Wednesday, December 7, 2016
On August 11, 2016, the Eleventh Circuit issued an 124 page opinion in U.S. v. Clay. Review of this decision in the 11th Circuit was denied. So now the case is likely to be teed up on a Petition for Cert. for review by the Supreme Court. There are important issues presented by this case, two that standout here.
1. Mens rea is the crux of many white collar crimes. The complicated nature of many statutes places individuals in difficult situations in both understanding the laws and abiding by them. Too many times, when individuals are indicted for white collar offenses, there are cries that they did not know the conduct was illegal. After all, it can sometimes be difficult to discern when a business decision crosses the line into illegality. This particular case has a section 1347 claim, a relatively new statute that is modeled on the older mail (1341) and wire (1343) fraud statutes. The fact that it took the appellate court 124 pages, and many of these pages were a description of the alleged illegal conduct (facts go to page 66 and many of remaining pages discuss the facts) sets the tone for the complicated nature of this case. As with another recent case coming from the Middle District of Florida (Yates -1519 fish case reversed by the Supreme Court), the case involves a federal and state initiative.
The Appellate Court finds that the defendants had the requisite knowledge. But was the standard for ascertaining that knowledge correct? The Supreme Court's decision in Global Tech, notes the importance of needing "knowledge" in criminal law. The Court makes clear that "recklessness and negligence" do not suffice. It is clear the Court in Global Tech wants actual knowledge or a clear avoidance of that knowledge. In Clay, the instruction given to the jury was a "statement or representation is false or fraudulent if it is about a material fact that the speaker knows is untrue or makes with deliberate indifference as to the truth and makes with intent to defraud." (emphasis added). The 11th Circuit finds this sufficient because of the use of "and" "with intent to defraud" used in the instruction. But in a complicated white collar case, should additional words following words that are insufficient be enough to meet the required knowledge of the alleged wrongdoing? This presents an interesting question for the Supreme Court to consider. The 11th Circuit's reliance on its pattern jury instruction with only removing the word "reckless indifference" and replacing it with "deliberate indifference" lowers the standard of knowledge that should be required in a white collar case with facts that are clearly complicated as demonstrated by the 11th Circuit's description.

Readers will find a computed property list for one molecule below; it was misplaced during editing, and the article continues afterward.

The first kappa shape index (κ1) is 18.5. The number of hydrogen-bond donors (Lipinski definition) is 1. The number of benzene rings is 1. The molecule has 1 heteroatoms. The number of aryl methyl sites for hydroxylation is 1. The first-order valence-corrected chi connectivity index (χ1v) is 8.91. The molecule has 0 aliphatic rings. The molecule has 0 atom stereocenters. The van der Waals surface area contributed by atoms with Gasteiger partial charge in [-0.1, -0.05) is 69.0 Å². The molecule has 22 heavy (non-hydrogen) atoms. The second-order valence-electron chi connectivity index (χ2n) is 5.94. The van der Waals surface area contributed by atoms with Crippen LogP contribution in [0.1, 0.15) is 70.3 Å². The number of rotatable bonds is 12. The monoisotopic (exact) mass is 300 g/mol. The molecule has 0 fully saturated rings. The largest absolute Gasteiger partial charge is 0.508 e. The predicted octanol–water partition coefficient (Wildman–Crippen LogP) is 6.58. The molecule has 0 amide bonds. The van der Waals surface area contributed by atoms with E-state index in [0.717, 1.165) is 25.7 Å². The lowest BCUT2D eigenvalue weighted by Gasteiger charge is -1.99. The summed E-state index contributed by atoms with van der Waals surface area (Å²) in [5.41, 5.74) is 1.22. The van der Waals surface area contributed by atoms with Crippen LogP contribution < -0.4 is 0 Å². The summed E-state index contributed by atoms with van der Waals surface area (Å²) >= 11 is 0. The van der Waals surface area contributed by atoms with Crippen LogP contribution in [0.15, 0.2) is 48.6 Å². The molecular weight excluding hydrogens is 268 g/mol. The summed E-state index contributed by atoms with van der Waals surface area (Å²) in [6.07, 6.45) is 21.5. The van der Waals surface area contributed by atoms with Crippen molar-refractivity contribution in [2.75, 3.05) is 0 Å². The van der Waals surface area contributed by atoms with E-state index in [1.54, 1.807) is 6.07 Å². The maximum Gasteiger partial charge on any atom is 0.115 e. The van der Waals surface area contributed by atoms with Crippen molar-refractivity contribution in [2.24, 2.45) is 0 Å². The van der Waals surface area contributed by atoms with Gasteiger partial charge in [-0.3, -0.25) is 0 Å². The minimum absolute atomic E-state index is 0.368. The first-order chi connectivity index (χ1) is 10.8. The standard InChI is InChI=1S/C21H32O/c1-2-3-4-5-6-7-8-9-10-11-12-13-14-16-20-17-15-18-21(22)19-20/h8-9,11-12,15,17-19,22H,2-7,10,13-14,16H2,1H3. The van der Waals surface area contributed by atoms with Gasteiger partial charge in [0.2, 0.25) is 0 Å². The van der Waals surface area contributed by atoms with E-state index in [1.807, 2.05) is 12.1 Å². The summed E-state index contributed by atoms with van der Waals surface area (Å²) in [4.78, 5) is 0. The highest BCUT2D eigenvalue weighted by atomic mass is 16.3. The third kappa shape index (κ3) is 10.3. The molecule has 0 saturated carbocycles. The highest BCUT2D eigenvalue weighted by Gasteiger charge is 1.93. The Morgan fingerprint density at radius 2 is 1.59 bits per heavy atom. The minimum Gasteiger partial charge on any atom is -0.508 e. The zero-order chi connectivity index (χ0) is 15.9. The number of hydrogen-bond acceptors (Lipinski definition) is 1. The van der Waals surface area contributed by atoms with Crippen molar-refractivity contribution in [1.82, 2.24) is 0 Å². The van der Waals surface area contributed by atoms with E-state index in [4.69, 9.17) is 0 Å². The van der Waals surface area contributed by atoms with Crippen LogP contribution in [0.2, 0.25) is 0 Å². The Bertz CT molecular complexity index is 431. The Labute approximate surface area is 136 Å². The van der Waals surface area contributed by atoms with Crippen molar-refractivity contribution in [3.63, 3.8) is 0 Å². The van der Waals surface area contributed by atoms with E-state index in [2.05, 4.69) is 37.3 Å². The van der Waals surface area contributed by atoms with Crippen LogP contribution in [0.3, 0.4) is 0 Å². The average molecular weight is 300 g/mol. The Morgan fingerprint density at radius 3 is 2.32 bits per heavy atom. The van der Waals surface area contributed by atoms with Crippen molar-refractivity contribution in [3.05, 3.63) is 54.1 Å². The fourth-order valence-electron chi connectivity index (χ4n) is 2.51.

2.To premise a false statement charge on statements that are made by individuals on the scene of a search with approximately 200 agents may seem warranted when the case involves something like a specific act of homicide, rape, burglary or robbery. But put this now in the context of a complicated white collar case and one needs to recognize that being asked specifics about a business requires closer scrutiny of both the context and the statements being made. White collar businesses typically involve hundreds of documents and nuances within those documents. It is not the same as asking - did you have a gun, or did you enter a house. A specific answer may appear false, because explaining a complicated business transaction cannot be done in simple answers to agents that are swarming a place and placing the individuals in a pressure situation. White Collar cases typically proceed through grand juries and with the use of subpoenas. The current use of searches needs to be examined, especially when there are resulting charges of false statements such as in this case.